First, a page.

Protest Against US Involvement 3 Gorges (mega-) Dam Project in

Hugh W. Jarvis (hjarvis@ACSU.BUFFALO.EDU)
Thu, 11 Apr 1996 14:13:13 -0400

This has been on arch-l and aia-l, but I don't think it has been on anthro-l
yet. If so, my appologies. Seems rather important. Please don't reply
to me, I'm just the messenger...


...tis better to be silent and thought a fool
than to reply and remove all doubt... (oops)

---------- Forwarded message ----------

Date: Tue, 9 Apr 1996 10:06:32 GMT
From: Loretta Neumann <Loretta_Neumann@HAP.CAIS.COM> via ARCH-L
Subject: 3 Gorges Dam (76 lines)

To: Archaeology & Historic Preservation Community
From: Loretta Neumann, CEHP Incorporated
Subject: Three Gorges Dam in China

Following is a message from the Sierra Club. Many of us in
Washington have been battling this dam for several years, and we did
think we had won, at least the battle to keep the United States from
supporting it (the former head of the Bureau of Reclamation, Dan Beard,
told that to the Chinese shortly after he took office, to the cheers of the
rest of us). In addition to the great environmental damage it would cause
and dislocation of over a million Chinese from their homes and tremendous
destruction of natural resources, the dam would affect a great many cultural
resources, archaeological and historical sites. It's worth paying attention to
and helping out, if you care.


BAD IDEAS DIE HARD DEPARTMENT: Ghost of Joe Stalin sighted at the
Bureau of Reclamation

The more things change... the more they stay the same.
You've heard the story before. Industry teams up with a rogue
Federal agency to construct a dam that stops a wild river,
creating in its place a stagnant pool, while despoiling both life
forms and landscapes. Sound familiar? That's because we fight
these battles over and over, growing as ancient as a BuRec
blueprint while entire governments topple on other continents.

For fifty-two years, the Three Gorges project, a giant dam
proposed for China, has been one of those schemes that just won't
die. Sure, we've had our interim successes; last fall, when the
White House told the U.S. Export-Import Bank to provide NO
financial support to the Three Gorges Dam Project, we thought
we'd won!

That's when Caterpillar and other U.S. capitalist
construction companies stepped in. Hoping to score huge profits
from this environmental disaster, they lobbied heavily for the
project, so heavily that Martin Kamarck, the Acting President and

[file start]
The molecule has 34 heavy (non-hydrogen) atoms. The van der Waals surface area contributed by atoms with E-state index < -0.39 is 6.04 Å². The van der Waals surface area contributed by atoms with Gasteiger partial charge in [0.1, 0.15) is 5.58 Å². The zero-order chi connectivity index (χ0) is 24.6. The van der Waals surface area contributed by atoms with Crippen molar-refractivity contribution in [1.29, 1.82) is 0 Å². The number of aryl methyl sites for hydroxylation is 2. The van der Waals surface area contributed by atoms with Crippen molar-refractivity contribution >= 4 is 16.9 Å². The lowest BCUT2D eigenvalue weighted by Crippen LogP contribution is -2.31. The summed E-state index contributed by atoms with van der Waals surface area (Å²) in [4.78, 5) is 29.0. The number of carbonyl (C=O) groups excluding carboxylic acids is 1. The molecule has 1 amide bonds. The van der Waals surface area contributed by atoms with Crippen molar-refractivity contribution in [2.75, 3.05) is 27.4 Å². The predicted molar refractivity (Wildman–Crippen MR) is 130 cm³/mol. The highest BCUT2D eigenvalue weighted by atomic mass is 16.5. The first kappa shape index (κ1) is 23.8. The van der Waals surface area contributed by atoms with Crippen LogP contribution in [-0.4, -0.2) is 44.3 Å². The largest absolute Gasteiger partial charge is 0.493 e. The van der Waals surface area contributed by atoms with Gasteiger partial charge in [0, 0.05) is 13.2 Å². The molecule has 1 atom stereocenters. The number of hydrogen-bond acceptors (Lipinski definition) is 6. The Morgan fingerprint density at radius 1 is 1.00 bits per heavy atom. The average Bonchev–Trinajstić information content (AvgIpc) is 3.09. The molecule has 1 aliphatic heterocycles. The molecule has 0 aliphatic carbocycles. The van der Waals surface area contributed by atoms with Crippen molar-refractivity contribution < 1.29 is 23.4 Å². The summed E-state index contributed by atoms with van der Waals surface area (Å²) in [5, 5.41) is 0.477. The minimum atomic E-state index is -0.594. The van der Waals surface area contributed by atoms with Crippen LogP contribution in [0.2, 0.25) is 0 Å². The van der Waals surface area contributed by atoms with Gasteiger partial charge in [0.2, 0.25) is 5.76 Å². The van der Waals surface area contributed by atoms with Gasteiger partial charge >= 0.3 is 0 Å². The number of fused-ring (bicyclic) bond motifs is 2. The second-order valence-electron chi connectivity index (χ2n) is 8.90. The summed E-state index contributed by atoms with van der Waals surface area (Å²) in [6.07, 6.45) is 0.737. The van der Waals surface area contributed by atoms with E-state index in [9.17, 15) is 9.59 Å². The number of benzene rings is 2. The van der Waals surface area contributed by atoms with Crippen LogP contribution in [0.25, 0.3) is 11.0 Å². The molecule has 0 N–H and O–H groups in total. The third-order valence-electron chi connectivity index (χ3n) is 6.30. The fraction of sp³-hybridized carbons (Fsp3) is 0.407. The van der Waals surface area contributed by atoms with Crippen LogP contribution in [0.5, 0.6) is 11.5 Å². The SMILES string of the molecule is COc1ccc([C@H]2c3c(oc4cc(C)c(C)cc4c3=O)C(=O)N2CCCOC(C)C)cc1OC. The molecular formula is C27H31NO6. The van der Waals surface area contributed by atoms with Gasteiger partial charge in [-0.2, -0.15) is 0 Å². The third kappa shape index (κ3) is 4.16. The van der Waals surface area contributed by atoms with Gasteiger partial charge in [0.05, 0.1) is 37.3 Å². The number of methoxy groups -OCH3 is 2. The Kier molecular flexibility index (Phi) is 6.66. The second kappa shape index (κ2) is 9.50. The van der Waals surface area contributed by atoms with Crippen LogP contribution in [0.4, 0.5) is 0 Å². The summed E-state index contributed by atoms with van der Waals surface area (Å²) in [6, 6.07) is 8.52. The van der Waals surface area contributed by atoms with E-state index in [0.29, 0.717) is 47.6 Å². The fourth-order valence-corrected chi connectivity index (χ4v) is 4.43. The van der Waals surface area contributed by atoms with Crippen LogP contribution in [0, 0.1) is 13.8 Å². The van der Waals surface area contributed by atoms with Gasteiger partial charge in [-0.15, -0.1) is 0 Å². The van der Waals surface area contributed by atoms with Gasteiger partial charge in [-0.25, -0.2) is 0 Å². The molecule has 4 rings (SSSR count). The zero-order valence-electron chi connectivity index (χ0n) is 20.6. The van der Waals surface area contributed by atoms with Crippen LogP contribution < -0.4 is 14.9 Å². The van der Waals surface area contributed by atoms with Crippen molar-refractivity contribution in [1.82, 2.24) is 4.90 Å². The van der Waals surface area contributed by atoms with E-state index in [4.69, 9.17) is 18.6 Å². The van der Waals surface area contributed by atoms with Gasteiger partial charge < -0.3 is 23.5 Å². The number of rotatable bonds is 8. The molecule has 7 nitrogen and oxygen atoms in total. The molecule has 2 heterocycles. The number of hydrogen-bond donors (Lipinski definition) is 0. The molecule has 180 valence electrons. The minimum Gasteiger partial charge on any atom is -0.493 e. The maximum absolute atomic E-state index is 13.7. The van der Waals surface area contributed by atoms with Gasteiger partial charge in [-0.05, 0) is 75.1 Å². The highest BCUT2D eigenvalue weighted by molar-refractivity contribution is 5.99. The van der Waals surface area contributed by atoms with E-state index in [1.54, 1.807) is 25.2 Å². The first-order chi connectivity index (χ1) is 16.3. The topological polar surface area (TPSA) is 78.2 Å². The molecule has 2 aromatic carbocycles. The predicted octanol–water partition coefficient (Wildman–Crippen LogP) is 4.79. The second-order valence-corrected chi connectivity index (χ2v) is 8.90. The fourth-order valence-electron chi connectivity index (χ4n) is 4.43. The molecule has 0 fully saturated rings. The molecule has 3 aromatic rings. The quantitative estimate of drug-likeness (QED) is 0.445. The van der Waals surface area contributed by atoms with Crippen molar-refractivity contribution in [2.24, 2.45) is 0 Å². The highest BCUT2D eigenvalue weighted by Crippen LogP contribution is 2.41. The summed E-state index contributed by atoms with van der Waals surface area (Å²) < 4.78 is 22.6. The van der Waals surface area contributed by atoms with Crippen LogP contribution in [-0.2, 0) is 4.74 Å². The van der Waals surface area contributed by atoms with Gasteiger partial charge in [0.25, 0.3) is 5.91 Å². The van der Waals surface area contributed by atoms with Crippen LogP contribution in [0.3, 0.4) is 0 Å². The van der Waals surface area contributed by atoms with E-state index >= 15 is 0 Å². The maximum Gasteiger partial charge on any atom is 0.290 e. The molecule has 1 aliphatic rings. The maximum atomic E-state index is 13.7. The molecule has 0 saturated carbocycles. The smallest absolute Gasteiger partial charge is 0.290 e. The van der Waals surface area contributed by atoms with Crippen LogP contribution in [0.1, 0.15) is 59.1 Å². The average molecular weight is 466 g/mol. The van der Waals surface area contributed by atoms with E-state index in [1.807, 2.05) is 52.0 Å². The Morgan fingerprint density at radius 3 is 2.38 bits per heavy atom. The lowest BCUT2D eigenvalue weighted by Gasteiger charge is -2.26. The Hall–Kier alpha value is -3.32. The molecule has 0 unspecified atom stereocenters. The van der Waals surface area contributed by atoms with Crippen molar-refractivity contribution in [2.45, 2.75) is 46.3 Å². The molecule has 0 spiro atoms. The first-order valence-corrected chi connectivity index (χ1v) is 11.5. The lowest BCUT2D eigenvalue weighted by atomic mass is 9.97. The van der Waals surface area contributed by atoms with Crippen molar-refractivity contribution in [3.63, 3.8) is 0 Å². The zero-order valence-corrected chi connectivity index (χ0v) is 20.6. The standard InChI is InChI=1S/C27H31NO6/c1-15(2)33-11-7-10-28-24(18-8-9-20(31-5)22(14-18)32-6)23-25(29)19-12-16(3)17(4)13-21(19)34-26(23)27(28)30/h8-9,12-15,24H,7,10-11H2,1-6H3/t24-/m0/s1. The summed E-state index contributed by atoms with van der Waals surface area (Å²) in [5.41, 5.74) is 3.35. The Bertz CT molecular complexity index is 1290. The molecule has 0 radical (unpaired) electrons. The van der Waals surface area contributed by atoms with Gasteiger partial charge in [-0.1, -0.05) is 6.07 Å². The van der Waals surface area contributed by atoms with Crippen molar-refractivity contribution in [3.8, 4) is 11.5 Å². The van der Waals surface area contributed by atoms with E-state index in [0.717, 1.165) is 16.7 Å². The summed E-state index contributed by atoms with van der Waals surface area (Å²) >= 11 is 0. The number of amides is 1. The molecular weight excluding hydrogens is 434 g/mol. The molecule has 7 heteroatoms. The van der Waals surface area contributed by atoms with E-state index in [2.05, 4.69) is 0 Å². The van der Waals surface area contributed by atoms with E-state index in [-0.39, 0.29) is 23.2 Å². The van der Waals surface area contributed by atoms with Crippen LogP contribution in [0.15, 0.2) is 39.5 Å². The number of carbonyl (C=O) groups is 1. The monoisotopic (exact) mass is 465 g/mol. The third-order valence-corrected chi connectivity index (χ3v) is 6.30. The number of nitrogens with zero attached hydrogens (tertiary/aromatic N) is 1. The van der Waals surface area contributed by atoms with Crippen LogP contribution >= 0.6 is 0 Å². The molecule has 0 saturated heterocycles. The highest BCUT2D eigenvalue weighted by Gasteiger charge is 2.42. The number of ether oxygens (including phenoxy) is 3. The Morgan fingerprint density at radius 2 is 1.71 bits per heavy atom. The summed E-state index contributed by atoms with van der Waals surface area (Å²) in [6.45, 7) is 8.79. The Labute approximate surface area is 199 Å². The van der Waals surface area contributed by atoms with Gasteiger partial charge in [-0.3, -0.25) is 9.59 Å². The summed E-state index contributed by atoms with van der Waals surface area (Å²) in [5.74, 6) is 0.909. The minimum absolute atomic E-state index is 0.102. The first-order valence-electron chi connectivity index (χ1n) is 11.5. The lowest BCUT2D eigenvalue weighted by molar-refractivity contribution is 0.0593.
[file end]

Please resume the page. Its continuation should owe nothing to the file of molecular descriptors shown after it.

Chairman of the Ex-Im Bank, is again sending signals that he
might vote to offer U.S. dollars for the mega-dam granddaddy.

Even among dams, the Three Gorges Dam is an ambitious
notion, one that would wipe out countless ecosystems along the
Yangtze River, flood more than 700 tributaries, inundate 44,000
hectares of China's most fertile farmland and cause the
relocation of approximately 1.2 million Chinese people who now
live along the river.

On March 29th, 18 members of Congress sent a letter to
Kamarck urging the Bank to zero out funding for the project. "If
completed, the Three Gorges Project would cause the most
extensive environmental and social destruction of any dam project
in history," the letter declared.

Earlier this year, Bank staff told the Sierra Club that
other countries are waiting for the U.S. decision. If the other
countries' Banks refuse to fund the Three Gorges Dam it would
spell the end to China's dream of constructing the world's last
Stalinist project.

A Stalinist project? Rep. Donald Manzullo (R-IL), Chair of
the Small Business Export Subcommittee, challenges this statement
in a March 29 letter to House members calling for support of the
dam. He writes that "[t]he dam is not a Stalinist eyesore --
significant Western participation went into the design of the dam
since 1944, including input from experts from the U.S. Bureau of
Reclamation and the Army Corps of Engineers..."

We need letters from activists who care about wild rivers
-- wherever they may flow. So please send your letter about the
Three Gorges Dam to: The Honorable Martin Kamarck, Acting
President and Chairman, The Export-Import Bank of the U.S., 811
Vermont Avenue NW, Washington, D.C. 20571.


End of AIA LIST DIGEST U.S. Historical Pres. 95-96-s-148